But it was washed out by a too-many-men-on-the-ice penalty, which is not how you want goals to be washed out during crucial road playoff games.
Comcast SportsNet handily pointed out those too many men during its postgame show.
4 is Alex Ovechkin, who sent the puck toward the goal to start the play.
6 is Mike Knuble, who shoveled the puck into the net.
2 is Mike Green and 3 is Nicklas Backstrom, who didn’t really figure into the play.
1 is Alex Semin and 5 is John Carlson. Both men apparently came onto the power play to replace Brooks Laich, who took a puck to the face and left for repairs.
After the game, Bruce Boudreau was asked if he knew what happened.
“I know exactly what happened on the too-many-men,” he responded. “You want me to describe it? Laich was playing defense, and he came off the ice. And Semin went on, and Carlson went on. Carlson was supposed to go on.”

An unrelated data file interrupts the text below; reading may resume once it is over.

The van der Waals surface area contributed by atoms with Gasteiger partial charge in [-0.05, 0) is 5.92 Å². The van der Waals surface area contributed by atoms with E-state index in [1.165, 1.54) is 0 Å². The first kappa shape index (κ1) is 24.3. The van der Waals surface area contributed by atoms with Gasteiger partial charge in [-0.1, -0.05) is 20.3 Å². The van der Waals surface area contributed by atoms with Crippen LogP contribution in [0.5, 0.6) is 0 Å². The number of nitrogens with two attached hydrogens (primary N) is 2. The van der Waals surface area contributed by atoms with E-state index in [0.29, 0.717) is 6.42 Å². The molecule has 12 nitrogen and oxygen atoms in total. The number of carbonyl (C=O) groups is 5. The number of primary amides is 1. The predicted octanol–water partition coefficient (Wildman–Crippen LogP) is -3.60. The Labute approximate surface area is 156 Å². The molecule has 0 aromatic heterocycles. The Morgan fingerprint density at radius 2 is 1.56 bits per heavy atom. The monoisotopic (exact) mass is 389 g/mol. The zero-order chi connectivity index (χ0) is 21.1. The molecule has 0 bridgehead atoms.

Ouch, Bad Sasha, ouch. Boudreau later expounded.
“Still, if you look at that play, the goal was in the net before the referee made the call,” he said. “And it wasn’t the referee that made the call at all. I mean, the linesman told Dan O’Rourke that there was too many men on the ice. So I don’t know.
“I mean, it was definitely too many men, but [Carlson?] didn’t make it past the red line before they called it. It sounds like whining, but if you asked me the question, I’m explaining — nobody got into the play. Came in, came out, he didn’t get involved in any of the play.
“And during the course of the season, one out of two refs will tell you, Well, I want him to get involved in the play before I call it. The other one will say no, as soon as he gets on the ice he’ll call it. So the rule is ambiguous to the coaches, or to me at least.”